It was my privilege to reprint “Light and Darkness War”, as part of Marvel UK’s short-lived Meltdown anthology in the 1990s, a project instigated by Paul Neary. Both story and art blew me away, in terms of concept and the telling.
In a tribute on Facebook, spanning Tom’s work on Star Wars and more, his longtime collaborator and friend, Mike Beidler, notes “One shared regret is our failed attempt to bring Lazarus, Huff, Engle, Slaw, Lasha, Lord Na, and other L&D War characters to the big screen. (That’s another interesting story in and of itself, which involves Universal Pictures, Bruce Willis, director Peter Hyams, Arnold Schwarzenegger, and director James Cameron.)
“Considering the degree to which CGI has advanced since L&D War was first published, it may very well be that earlier attempts would have failed miserably given its epic nature. It was our hope, however, that a hardcover collection of the series, which Titan Comics published in 2015 and for which I wrote the foreword, would inspire filmmakers to once again take on the challenge of bringing Tom and Cam’s vision to life, to tell the tale once again – in a different medium – of vigilant and honorable warrior spirits fighting against the “outer darkness” that threatens to extinguish the light inside of all of us. Tom – and the friendship he extended to me – kept that light on inside of me.”
“Cam Kennedy and I got the idea of sending our Marvel/Epic Comics series The Light & Darkness War to George Lucas and proposing a new fully painted Star Wars graphic novel,” Tom Veitch himself said of his entry into the film franchise’s “Extended Universe”. George loved the idea and asked me to send him plot ideas.
“My first idea, believe it or not, was to do a series called ‘The Jedi Chronicles’, which would delve into the history of the Jedi Knights. He said he preferred that we take off from the ending of Return of the Jedi and tell the fate of Luke, Leia, Han, et al. So I put together the concepts that led to Dark Empire.
“Now, it should be noted that we had feedback from Mr. Lucas on the plotting of Dark Empire. And our editor, Archie Goodwin, also had a hand in the plotting. He was ‘Mr. Star Wars’ to us, having written many great Star Wars comics for Marvel, as well as the newspaper Star Wars comic strip with artist Al Williamson.”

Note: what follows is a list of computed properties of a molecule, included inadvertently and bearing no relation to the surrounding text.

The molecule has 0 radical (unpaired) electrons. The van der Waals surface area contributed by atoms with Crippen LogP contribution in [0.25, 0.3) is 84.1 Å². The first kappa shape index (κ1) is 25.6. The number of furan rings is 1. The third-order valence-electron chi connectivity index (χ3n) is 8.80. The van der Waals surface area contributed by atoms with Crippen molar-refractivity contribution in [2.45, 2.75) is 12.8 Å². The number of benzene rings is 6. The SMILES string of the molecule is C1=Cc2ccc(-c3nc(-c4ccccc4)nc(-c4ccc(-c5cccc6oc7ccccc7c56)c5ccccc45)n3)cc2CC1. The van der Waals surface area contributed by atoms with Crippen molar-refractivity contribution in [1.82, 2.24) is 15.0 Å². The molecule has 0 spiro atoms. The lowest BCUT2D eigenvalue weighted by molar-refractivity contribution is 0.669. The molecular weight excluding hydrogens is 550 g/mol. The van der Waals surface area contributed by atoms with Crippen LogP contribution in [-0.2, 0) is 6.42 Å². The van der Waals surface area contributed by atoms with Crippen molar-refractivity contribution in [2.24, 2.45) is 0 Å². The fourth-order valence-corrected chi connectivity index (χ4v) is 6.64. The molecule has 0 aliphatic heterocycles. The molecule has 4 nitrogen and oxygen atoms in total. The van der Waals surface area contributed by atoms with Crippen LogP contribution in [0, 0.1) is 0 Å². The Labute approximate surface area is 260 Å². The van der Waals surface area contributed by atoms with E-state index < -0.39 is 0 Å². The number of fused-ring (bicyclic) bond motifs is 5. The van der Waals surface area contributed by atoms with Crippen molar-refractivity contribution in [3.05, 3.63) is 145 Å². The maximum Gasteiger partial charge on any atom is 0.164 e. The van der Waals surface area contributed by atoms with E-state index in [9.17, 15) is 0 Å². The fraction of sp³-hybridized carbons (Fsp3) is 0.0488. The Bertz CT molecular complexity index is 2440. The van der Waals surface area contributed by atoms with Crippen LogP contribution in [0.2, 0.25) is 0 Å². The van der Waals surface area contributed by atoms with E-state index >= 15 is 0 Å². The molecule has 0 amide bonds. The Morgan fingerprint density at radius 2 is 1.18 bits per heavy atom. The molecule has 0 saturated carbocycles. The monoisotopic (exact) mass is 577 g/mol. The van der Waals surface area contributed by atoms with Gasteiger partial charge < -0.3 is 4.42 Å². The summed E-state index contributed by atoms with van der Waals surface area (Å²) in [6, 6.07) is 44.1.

Dark Horse released Tom and Cam’s Dark Empire in 1991, followed by Dark Empire 2 and Empire’s End in 1995. Kenner released four toy action figures based on the series in 1998 and elements of the story were later incorporated into Star Wars films. Wikipedia credits the series with “sustaining the profitability of Star Wars in the 1990s.”
Outside of Dark Empire, Tom also wrote Tales of the Jedi, which featured the first appearances of the Knights of the Old Republic, his work considered foundational to the modern Star Wars Expanded Universe we have today.
“Tom was just as crucial to Star Wars as [Timothy] Zhan, and rarely was appreciated as such by many of the wider fandom/publishing world,” noted one fan of his work, in response to Rick’s announcement of Tom’s death on TheForce.net. “He also collaborated with Lucas more than almost any other author was able to in the early ‘Extended Universe’ days… Tom was also the single focal starting point for the entire Old Republic era and all that’s come from it.
“… You can go far enough to even call him the original Star Wars prequel writer, just as Zhan was known to be the most prolific sequel writer. Star Wars just lost an absolute legend and one of the founding writers of the modern franchise. What a shame.”
“We are very saddened to learn of the passing of Tom Veitch,” commented a spokesperson for Dark Horse. “Tom’s contributions to the Star Wars expanded universe are unforgettable, among his many other legacies. He will be greatly missed.”
The Nazz, Animal Man and More
Through the 1990s and 2000s, Tom was an active writer of mainstream comics, including The Nazz with artist Bryan Talbot, Clash with artist Adam Kubert, and My Name Is Chaos with artist John Ridgway, and Animal Man, for DC Comics.
“The Nazz is about the release of superpowers that are natural and innate to every human being,” said Tom of the prestige comic series, in 2018, also recalling it was based on a story he wrote in the 1970s about a Jesus-like character who was as ugly as the Elephant Man. “And it is about what happens if your mind (and ego) are not up to understanding and dealing with what you have unleashed and what you have become. Michael Nazareth suffers a classic ego inflation.
“… The Nazz is definitely a cautionary tale – but it’s a message to Westerners to watch your ass if you get involved with the mystical paths of the East. (Hinduism more than Buddhism) It’s not all the happy hippy light and consciousness you think it is. In fact, it’s profoundly dangerous and a test of your whole being.”